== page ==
There are many adjectives to ascribe to the period between March 2020 and the end of the summer of 2021, but I’m going to make a start with ‘strange’. The strangest of times. Being optimistic, I’m probably just over half-way through my days on this earth, and I’ve lived through my own series of pretty seismic upheavals, become familiar with the feeling of new ground under my feet. But the spring of 2020 was something else.

One of the hallmarks of lockdown was that I, along with very many other people of course, was forced into stillness. And one of the things this resulted in was meeting, initially over zoom calls then more latterly in person, a lot more people who form what we might call the Scottish Theatre community – including Magnetic North’s Nicholas Bone.

Having returned to Scotland just over ten years ago, after moving away as a teenager, I was struggling to find a sense of community now I was home again. This was for a number of reasons, I think, many of them related to life on the road as an actor, the five years it took me to get divorced and all that entailed, swiftly followed by my father’s fairly sudden demise and subsequent death in 2018. All of these things, otherwise known I suppose as ‘life’, had a tendency to take up rather a lot of my attention, time and energy. Life will do that, huh?

Along with many other arts organisations over the course of lockdown, Magnetic North was offering to meet with makers and artists in whatever manner possible, to give space for conversation, to connect, to have a cup of tea and a chat. Timing meant that, in mine and Nick’s case, this could happen in person, in an Edinburgh café. Our conversation that day led me to make several applications for a number of opportunities with Magnetic North, as the pandemic wore on, the world changing with it, some of which came up ‘yes’, and some of which came up ‘not this one, thank you for applying, but (importantly) let’s keep talking’.

And I started to feel that I was becoming part of something, a community, one of the large number of actors, playwrights, choreographers, musicians, dancers, multidisciplinary artists who were connected in some way to this quietly, modestly incredible organisation. It’s hard to overstate how vital that is to someone like me, as I’m acutely aware I’m not alone in experiencing this. Freelance life can leave artists feeling isolated. Intense, short periods of deep connection and creativity, coupled with a peripatetic existence, can lead to a sense of a lack of belonging to anything more permanent, more reliably present. Lines, if one saw any in the first place, get blurred between blood family, chosen family, colleagues, friends. That’s certainly been my experience at least. And one of the gifts which Scottish companies like Magnetic North, Stellar Quines and Disaster Plan have given me over recent years, is a sense of community.

Over the two weeks of Rough Mix, that community grew. This inspired (and inspiring) residency was first dreamt up in 2006, bringing together a range of people from different art forms, each lead artist coming with an idea they are interested in exploring. I had the privilege of collaborating with eleven exceptionally talented, generous and fiercely intelligent people - none of whom, Nicholas aside, I had ever met before. There’s something of an elusive quality Magnetic North seems to engender in the spaces it creates: one of trust, vulnerability and openness. If I were describing a person, rather than an organisation, I’d say they “have no side” to them. I love that phrase. One of the highest compliments, to my mind, one can pay.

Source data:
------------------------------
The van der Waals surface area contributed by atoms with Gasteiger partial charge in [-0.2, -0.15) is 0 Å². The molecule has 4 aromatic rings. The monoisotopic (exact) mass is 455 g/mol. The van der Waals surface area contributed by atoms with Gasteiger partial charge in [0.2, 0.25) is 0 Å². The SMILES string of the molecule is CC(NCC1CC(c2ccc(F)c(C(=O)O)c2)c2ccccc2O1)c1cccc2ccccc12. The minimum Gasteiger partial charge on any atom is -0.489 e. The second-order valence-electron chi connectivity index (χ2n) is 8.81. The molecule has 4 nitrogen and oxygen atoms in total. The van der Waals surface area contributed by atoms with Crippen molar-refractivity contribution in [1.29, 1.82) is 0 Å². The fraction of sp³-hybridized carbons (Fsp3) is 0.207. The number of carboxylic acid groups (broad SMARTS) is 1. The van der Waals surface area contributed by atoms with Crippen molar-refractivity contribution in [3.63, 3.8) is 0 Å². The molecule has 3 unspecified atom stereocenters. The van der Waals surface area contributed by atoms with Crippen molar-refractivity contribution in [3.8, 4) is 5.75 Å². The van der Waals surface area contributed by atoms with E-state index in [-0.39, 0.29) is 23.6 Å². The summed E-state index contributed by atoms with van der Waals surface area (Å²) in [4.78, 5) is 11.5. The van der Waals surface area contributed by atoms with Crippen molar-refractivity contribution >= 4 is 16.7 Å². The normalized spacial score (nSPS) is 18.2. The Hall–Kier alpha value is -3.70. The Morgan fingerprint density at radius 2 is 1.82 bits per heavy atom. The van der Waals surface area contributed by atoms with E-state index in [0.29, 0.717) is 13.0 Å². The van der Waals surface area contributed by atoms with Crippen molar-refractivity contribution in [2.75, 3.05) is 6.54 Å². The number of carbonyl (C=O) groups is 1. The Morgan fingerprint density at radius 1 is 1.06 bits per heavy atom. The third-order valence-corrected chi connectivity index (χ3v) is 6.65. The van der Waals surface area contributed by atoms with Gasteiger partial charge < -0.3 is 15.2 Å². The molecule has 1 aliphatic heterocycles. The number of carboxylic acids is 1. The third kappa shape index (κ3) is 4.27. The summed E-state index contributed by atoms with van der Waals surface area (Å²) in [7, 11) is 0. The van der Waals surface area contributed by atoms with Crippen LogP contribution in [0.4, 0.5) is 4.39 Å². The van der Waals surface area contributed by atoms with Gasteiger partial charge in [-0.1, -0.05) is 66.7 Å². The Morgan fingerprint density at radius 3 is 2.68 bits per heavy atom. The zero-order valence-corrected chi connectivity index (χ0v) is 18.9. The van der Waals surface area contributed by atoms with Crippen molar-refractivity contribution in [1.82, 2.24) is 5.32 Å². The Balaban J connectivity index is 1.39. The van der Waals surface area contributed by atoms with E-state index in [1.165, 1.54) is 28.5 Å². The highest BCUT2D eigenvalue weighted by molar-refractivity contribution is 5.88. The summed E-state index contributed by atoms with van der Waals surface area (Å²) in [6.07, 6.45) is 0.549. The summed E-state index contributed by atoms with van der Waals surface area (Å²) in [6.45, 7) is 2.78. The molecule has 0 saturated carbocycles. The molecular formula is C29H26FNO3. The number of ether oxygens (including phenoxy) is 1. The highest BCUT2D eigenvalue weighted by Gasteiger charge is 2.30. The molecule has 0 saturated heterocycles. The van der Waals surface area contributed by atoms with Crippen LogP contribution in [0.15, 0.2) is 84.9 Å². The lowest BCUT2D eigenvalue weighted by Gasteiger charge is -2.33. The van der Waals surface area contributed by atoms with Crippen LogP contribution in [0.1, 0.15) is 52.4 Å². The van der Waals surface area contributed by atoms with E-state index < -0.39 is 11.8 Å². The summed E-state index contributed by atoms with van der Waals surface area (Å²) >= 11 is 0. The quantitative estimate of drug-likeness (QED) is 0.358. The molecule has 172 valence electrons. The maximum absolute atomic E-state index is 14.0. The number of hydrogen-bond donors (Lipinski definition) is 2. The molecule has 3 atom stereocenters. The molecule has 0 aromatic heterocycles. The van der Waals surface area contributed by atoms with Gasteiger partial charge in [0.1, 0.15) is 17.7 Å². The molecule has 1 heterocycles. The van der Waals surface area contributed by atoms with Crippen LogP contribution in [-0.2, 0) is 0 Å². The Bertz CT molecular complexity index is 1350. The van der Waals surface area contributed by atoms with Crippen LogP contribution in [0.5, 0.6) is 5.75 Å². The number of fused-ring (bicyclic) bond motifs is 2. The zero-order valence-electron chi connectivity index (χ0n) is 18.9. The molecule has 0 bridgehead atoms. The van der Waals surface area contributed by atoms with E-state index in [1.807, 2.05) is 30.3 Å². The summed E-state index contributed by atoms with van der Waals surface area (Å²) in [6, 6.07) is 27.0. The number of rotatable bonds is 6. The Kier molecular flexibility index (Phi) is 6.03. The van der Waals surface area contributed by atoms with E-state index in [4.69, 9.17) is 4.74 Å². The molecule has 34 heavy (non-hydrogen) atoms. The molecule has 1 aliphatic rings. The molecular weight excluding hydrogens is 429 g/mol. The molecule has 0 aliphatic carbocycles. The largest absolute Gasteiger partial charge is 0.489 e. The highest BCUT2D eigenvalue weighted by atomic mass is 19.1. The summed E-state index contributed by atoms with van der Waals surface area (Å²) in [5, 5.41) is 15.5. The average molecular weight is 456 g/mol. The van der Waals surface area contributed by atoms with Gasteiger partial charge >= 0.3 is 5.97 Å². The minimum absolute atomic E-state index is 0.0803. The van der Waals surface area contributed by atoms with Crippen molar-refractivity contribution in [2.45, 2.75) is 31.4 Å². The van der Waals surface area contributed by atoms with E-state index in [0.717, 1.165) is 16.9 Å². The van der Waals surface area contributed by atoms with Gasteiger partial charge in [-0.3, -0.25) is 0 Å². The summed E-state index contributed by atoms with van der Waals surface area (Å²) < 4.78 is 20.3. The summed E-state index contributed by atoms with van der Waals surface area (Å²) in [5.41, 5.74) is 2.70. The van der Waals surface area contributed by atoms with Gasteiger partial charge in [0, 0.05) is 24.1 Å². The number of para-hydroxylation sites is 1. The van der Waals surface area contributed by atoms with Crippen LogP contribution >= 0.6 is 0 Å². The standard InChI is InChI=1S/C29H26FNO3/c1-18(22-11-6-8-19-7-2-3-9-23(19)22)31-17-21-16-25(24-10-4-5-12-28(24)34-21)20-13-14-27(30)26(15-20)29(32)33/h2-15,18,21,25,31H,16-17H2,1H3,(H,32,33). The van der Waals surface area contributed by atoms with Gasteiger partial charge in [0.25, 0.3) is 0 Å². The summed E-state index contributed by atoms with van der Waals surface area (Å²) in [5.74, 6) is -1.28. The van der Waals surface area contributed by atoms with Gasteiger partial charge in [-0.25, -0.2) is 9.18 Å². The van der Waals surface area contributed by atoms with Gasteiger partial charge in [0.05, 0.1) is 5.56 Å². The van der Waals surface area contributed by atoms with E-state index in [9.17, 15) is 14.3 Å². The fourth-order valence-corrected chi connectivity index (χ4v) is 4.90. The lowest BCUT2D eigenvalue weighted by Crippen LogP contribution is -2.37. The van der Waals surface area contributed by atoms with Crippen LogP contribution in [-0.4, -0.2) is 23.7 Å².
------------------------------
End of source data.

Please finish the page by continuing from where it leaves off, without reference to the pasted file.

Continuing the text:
I was coming into this Rough Mix space, as one of four lead artists, with, on one level, exclusively visual material. To be precise, 228 digital photographs, each also reproduced as a 10x8 photograph, plus 13,500 seconds of video footage, gathered over 13 months of my life from 21st of September 2020, one month after the death of my mother, who was 2000 miles away, until 24th of September 2021, when I was about to open a remount of a show called Life Class, with theatre company Bodies in Flight, co-created with local senior social dancers and choral singers down in Preston. On another level, I was bringing to the residency intensely personal material, which also seemed to me to have a universality layered into it somehow, making it a good source from which to begin making a piece of live work of some sort. One of the things which became very clear to me over the course of the fortnight at Summerhall, was that - whatever this project might become - the live, breathing, ‘in-the-flesh’ element of it was essential.

And please believe me when I say I came to Rough Mix with no fixed ideas whatsoever about what the piece ought to be. I’m a firm believer in the notion that the form will emerge, over time. The content exists, in the visual material, as a starting point at least. The rest needs space and time and collaboration. Which is exactly what Rough Mix offers. Another firm belief I hold, is in the centrality of process. As a longstanding Associate Practitioner with imitating the dog, whose work has, for 25 years, explored the relationship between the digital and the live, the cinematic and the theatrical, the process we’ve created as a company is key to the success of the work. Similarly, making Opening Skinner’s Box with Improbable over the span of many months, the process which Phelim McDermott and Lee Simpson have developed together over the years, held a strong presence in the space. I’m a big process fan.

So, I was somewhat taken aback when I found myself effectively processless. I’ve never made my own work before, which begged the question: what is my process over the next two weeks? It struck me that the only thing to do was to trust in Rough Mix. Embrace the process built over seventeen years of this residency’s existence. Hold a space which encourages us all to be fully responsive to the material, allowing for discovery, failure, and for accidents to happen. Learn from the process of the eleven other makers and artists around me, as together we unpacked and explored the seeds of four ideas brought into the space on day one. With no pressure or expectation to have produced a finished piece of performance by 6pm on day ten. Just an invitation to share.